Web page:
”If we are wrong,” the visitor hears King’s voice declaim in its familiar tremors, “the Supreme Court is wrong. If we are wrong, the Constitution of the United States is wrong. If we are wrong, God almighty is wrong.” A juxtaposition of the Institute and the League of the South is a clash of colors and biblical interpretations, which is why the two sides will remain—Southern courtesy and pretensions of working things out aside—as segregated as black Birmingham is from its white suburbs (the city is 70 percent black).

It was only with the funeral of Paul “Bear” Bryant in 1983 that the splintered crowds of previous great funerals mingled into the biggest, most ecumenical outpouring of hero-worship Alabama—and the South—had ever seen.

Three churches were needed to contain a crowd of 1,500 attending the service for the University of Alabama football coach; 10,000 people lined the streets of Tuscaloosa, where the funeral procession began. Another 500,000 to 700,000 mourners lined a 53-mile stretch of Interstate 59 to see the five-mile long motorcade of 300 cars slowly make the journey to Elmwood Cemetery in Birmingham, where another 10,000 people waited to see the interment. Black players from the 1982 team were among the pallbearers. Blacks and whites, Protestants of every denomination and quite a few Catholics (who could always remember that the Bear never defeated Notre Dame) turned out for the ceremonies.

They turn out still—at Bear’s simple grave- site, where they leave Coke and Golden Flake potato chips in remembrance of his endorsements, or at the Bear Bryant Museum in Tuscaloosa, where they can watch endless video clips of his endless victories and hear commentators eulogize every game as if the Bear were Winston Churchill or Franklin Roosevelt bringing victory and liberation to millions.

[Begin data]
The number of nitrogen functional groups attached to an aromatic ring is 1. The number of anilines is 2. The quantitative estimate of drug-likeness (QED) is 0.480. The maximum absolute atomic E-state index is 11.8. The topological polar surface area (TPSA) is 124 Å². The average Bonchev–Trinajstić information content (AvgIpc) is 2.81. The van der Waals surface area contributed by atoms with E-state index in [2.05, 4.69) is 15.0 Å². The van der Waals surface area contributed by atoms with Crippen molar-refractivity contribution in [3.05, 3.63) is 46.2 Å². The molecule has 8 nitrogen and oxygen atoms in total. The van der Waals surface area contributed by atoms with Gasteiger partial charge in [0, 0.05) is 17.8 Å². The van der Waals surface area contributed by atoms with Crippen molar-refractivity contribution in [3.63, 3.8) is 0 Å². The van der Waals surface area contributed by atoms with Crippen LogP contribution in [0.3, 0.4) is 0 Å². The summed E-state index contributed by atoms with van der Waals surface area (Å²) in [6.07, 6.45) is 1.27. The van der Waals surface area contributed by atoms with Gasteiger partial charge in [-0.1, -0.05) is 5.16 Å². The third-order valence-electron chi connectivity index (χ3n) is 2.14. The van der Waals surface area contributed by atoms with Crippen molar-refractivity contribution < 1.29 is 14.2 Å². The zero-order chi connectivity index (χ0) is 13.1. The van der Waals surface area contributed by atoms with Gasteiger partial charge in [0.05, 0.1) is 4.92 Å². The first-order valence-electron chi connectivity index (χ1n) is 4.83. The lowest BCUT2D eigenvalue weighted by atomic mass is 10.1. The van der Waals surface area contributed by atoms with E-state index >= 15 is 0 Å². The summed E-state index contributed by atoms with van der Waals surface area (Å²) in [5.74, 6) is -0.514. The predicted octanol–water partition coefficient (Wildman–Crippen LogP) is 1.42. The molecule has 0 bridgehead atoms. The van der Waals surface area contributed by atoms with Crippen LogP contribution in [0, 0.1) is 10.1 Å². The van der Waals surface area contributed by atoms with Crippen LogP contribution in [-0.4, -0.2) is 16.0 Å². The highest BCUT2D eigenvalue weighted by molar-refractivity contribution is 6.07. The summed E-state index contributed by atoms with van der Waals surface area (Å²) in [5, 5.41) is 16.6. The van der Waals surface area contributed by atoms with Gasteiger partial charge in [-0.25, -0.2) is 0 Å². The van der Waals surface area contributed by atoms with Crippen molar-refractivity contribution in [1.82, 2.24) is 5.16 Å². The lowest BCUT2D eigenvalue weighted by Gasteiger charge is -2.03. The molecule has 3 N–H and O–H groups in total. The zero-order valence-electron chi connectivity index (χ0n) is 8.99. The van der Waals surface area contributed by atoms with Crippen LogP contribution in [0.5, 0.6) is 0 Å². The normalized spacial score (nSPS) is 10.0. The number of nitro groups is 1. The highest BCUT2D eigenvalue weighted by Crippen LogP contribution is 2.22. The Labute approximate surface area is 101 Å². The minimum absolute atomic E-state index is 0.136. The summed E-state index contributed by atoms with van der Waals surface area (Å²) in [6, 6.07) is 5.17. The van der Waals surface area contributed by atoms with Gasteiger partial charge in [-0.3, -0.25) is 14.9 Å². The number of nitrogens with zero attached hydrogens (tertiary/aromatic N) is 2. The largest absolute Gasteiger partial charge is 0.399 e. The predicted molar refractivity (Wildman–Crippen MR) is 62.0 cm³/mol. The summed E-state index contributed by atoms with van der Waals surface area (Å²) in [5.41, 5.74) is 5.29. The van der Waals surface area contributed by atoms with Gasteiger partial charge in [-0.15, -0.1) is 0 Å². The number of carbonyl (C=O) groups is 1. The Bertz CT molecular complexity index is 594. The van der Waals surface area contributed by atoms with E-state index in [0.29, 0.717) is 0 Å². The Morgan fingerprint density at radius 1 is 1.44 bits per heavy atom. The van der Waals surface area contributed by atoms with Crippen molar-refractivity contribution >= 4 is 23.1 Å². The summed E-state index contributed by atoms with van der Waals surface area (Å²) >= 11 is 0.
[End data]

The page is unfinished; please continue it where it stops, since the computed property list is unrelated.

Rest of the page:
The thing is, that’s just what Bear signified to Alabamans. He was their Churchill, or, more appropriately, their Jefferson Davis, except that he couldn’t lose. Other Southern teams hated the Crimson Tide when they faced each other, but when the Tide went North, the South rallied behind the Bear as every game turned into a battle, and almost every battle was a victory. The Bear was a Confederate who always won: The winningest coach in the history of college football, he owned 323 victories against just 85 losses, 232 of them at Alabama, between 1958 and 1982, where he won all six of his national championships. That he did so at a time when Alabama’s image was bloodied by the barks of Bull Connor and his dogs gave the state something good to latch onto. That he had been a poor Arkansas boy who’d made it rich (like Elvis), that he could preach religion to his players like a minister, that he could cuss, drink, smoke and party with redneck abandon (as he did all his life) only endeared him more to his fans across classes.

Never mind that he was slow to integrate UA’s football team, that it took Southern Cal’s black running back, Sam Cunningham, in a brilliant thrashing of UA in a game in 1970, to do to the team what even Martin Luther King had failed to do. Never mind that Bear could brutalize his players for the sake of winning, or that the hundreds of parents who name their children after the Bear are, to this day, exclusively white (UA holds an annual namesake day). It is Bear’s myth that endures, and that gives Alabama a claim to parity and greatness in the eyes of the Union.